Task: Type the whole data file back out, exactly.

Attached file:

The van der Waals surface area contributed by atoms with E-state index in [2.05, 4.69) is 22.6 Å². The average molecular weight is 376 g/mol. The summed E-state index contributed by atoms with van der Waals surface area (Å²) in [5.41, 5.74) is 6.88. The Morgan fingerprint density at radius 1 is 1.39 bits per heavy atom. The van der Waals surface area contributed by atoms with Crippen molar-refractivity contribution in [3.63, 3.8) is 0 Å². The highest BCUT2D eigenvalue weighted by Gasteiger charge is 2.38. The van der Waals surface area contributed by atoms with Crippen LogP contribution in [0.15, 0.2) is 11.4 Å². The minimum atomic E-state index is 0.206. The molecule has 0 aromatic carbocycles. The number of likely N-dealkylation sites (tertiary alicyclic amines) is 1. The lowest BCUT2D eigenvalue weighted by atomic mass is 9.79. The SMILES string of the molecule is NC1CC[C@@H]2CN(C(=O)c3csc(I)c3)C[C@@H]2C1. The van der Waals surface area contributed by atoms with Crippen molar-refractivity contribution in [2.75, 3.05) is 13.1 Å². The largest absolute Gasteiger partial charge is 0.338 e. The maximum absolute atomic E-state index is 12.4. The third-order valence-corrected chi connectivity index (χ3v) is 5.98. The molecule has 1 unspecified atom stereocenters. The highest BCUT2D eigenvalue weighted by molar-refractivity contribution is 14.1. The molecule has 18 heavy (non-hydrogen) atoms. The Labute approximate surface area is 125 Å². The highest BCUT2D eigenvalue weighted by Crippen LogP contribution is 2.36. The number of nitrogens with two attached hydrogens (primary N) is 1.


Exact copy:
The van der Waals surface area contributed by atoms with E-state index in [2.05, 4.69) is 22.6 Å². The average molecular weight is 376 g/mol. The summed E-state index contributed by atoms with van der Waals surface area (Å²) in [5.41, 5.74) is 6.88. The Morgan fingerprint density at radius 1 is 1.39 bits per heavy atom. The van der Waals surface area contributed by atoms with Crippen molar-refractivity contribution in [3.63, 3.8) is 0 Å². The highest BCUT2D eigenvalue weighted by Gasteiger charge is 2.38. The van der Waals surface area contributed by atoms with Crippen LogP contribution in [0.15, 0.2) is 11.4 Å². The minimum atomic E-state index is 0.206. The molecule has 0 aromatic carbocycles. The number of likely N-dealkylation sites (tertiary alicyclic amines) is 1. The lowest BCUT2D eigenvalue weighted by atomic mass is 9.79. The SMILES string of the molecule is NC1CC[C@@H]2CN(C(=O)c3csc(I)c3)C[C@@H]2C1. The van der Waals surface area contributed by atoms with Crippen molar-refractivity contribution in [2.75, 3.05) is 13.1 Å². The largest absolute Gasteiger partial charge is 0.338 e. The maximum absolute atomic E-state index is 12.4. The third-order valence-corrected chi connectivity index (χ3v) is 5.98. The molecule has 1 unspecified atom stereocenters. The highest BCUT2D eigenvalue weighted by molar-refractivity contribution is 14.1. The molecule has 18 heavy (non-hydrogen) atoms. The Labute approximate surface area is 125 Å². The highest BCUT2D eigenvalue weighted by Crippen LogP contribution is 2.36. The number of nitrogens with two attached hydrogens (primary N) is 1.